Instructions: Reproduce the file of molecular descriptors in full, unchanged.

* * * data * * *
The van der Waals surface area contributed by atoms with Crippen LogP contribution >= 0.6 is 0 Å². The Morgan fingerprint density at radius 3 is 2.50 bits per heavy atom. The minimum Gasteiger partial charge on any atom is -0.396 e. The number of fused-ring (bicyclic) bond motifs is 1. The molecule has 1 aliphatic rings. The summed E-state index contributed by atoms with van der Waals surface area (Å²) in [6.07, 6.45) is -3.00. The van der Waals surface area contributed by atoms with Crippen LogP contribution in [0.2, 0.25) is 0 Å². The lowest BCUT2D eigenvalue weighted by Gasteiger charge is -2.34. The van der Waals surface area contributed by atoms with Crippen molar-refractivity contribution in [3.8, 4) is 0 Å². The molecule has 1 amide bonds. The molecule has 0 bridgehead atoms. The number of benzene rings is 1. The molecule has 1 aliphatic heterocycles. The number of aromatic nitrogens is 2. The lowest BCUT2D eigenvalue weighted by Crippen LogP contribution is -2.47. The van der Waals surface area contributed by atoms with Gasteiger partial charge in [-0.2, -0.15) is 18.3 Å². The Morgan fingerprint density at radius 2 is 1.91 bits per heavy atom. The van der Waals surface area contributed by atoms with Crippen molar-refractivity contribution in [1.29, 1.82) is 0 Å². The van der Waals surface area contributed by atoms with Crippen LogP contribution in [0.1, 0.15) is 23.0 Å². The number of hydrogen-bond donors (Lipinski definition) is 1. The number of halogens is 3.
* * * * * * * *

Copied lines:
The van der Waals surface area contributed by atoms with Crippen LogP contribution >= 0.6 is 0 Å². The Morgan fingerprint density at radius 3 is 2.50 bits per heavy atom. The minimum Gasteiger partial charge on any atom is -0.396 e. The number of fused-ring (bicyclic) bond motifs is 1. The molecule has 1 aliphatic rings. The summed E-state index contributed by atoms with van der Waals surface area (Å²) in [6.07, 6.45) is -3.00. The van der Waals surface area contributed by atoms with Crippen LogP contribution in [0.2, 0.25) is 0 Å². The lowest BCUT2D eigenvalue weighted by Gasteiger charge is -2.34. The van der Waals surface area contributed by atoms with Crippen molar-refractivity contribution in [3.8, 4) is 0 Å². The molecule has 1 amide bonds. The molecule has 0 bridgehead atoms. The number of benzene rings is 1. The molecule has 1 aliphatic heterocycles. The number of aromatic nitrogens is 2. The lowest BCUT2D eigenvalue weighted by Crippen LogP contribution is -2.47. The van der Waals surface area contributed by atoms with Gasteiger partial charge in [-0.2, -0.15) is 18.3 Å². The Morgan fingerprint density at radius 2 is 1.91 bits per heavy atom. The van der Waals surface area contributed by atoms with Crippen molar-refractivity contribution in [1.29, 1.82) is 0 Å². The van der Waals surface area contributed by atoms with Crippen LogP contribution in [0.1, 0.15) is 23.0 Å². The number of hydrogen-bond donors (Lipinski definition) is 1. The number of halogens is 3.